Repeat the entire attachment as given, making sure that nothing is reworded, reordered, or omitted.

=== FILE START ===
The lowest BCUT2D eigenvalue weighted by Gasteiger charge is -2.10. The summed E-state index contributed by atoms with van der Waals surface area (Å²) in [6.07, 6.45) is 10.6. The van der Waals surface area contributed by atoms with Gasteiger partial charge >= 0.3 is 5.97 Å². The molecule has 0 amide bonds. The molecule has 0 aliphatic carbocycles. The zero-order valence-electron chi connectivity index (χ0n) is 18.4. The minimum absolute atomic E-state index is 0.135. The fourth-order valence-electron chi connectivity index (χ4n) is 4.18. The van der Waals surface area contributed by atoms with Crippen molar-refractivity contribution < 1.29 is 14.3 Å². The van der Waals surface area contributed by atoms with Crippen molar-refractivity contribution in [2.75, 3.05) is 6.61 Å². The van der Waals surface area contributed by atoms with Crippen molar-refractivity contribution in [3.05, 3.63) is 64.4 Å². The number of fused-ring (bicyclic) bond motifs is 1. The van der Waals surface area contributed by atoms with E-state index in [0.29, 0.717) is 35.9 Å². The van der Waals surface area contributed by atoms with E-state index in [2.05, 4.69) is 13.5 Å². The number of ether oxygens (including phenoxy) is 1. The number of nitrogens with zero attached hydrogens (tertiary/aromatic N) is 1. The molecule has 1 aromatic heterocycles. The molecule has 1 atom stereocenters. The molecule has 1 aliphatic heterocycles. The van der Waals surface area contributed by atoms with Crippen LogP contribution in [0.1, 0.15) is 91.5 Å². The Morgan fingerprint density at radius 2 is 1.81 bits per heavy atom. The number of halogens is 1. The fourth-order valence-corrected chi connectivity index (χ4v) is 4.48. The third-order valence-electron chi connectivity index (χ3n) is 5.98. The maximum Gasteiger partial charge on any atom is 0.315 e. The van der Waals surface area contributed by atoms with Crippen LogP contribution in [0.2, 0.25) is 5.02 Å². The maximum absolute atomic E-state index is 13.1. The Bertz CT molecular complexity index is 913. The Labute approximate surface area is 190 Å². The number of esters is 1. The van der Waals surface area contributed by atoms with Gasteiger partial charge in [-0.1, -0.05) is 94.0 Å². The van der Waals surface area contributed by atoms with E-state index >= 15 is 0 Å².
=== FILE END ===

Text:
The lowest BCUT2D eigenvalue weighted by Gasteiger charge is -2.10. The summed E-state index contributed by atoms with van der Waals surface area (Å²) in [6.07, 6.45) is 10.6. The van der Waals surface area contributed by atoms with Gasteiger partial charge >= 0.3 is 5.97 Å². The molecule has 0 amide bonds. The molecule has 0 aliphatic carbocycles. The zero-order valence-electron chi connectivity index (χ0n) is 18.4. The minimum absolute atomic E-state index is 0.135. The fourth-order valence-electron chi connectivity index (χ4n) is 4.18. The van der Waals surface area contributed by atoms with Crippen molar-refractivity contribution < 1.29 is 14.3 Å². The van der Waals surface area contributed by atoms with Crippen molar-refractivity contribution in [2.75, 3.05) is 6.61 Å². The van der Waals surface area contributed by atoms with Crippen molar-refractivity contribution in [3.05, 3.63) is 64.4 Å². The number of fused-ring (bicyclic) bond motifs is 1. The van der Waals surface area contributed by atoms with E-state index in [0.29, 0.717) is 35.9 Å². The van der Waals surface area contributed by atoms with E-state index in [2.05, 4.69) is 13.5 Å². The number of ether oxygens (including phenoxy) is 1. The number of nitrogens with zero attached hydrogens (tertiary/aromatic N) is 1. The molecule has 1 aromatic heterocycles. The molecule has 1 atom stereocenters. The molecule has 1 aliphatic heterocycles. The van der Waals surface area contributed by atoms with Crippen LogP contribution in [0.1, 0.15) is 91.5 Å². The Morgan fingerprint density at radius 2 is 1.81 bits per heavy atom. The number of halogens is 1. The fourth-order valence-corrected chi connectivity index (χ4v) is 4.48. The third-order valence-electron chi connectivity index (χ3n) is 5.98. The maximum Gasteiger partial charge on any atom is 0.315 e. The van der Waals surface area contributed by atoms with Crippen LogP contribution in [0.2, 0.25) is 5.02 Å². The maximum absolute atomic E-state index is 13.1. The Bertz CT molecular complexity index is 913. The Labute approximate surface area is 190 Å². The number of esters is 1. The van der Waals surface area contributed by atoms with Gasteiger partial charge in [-0.1, -0.05) is 94.0 Å². The van der Waals surface area contributed by atoms with E-state index >= 15 is 0 Å².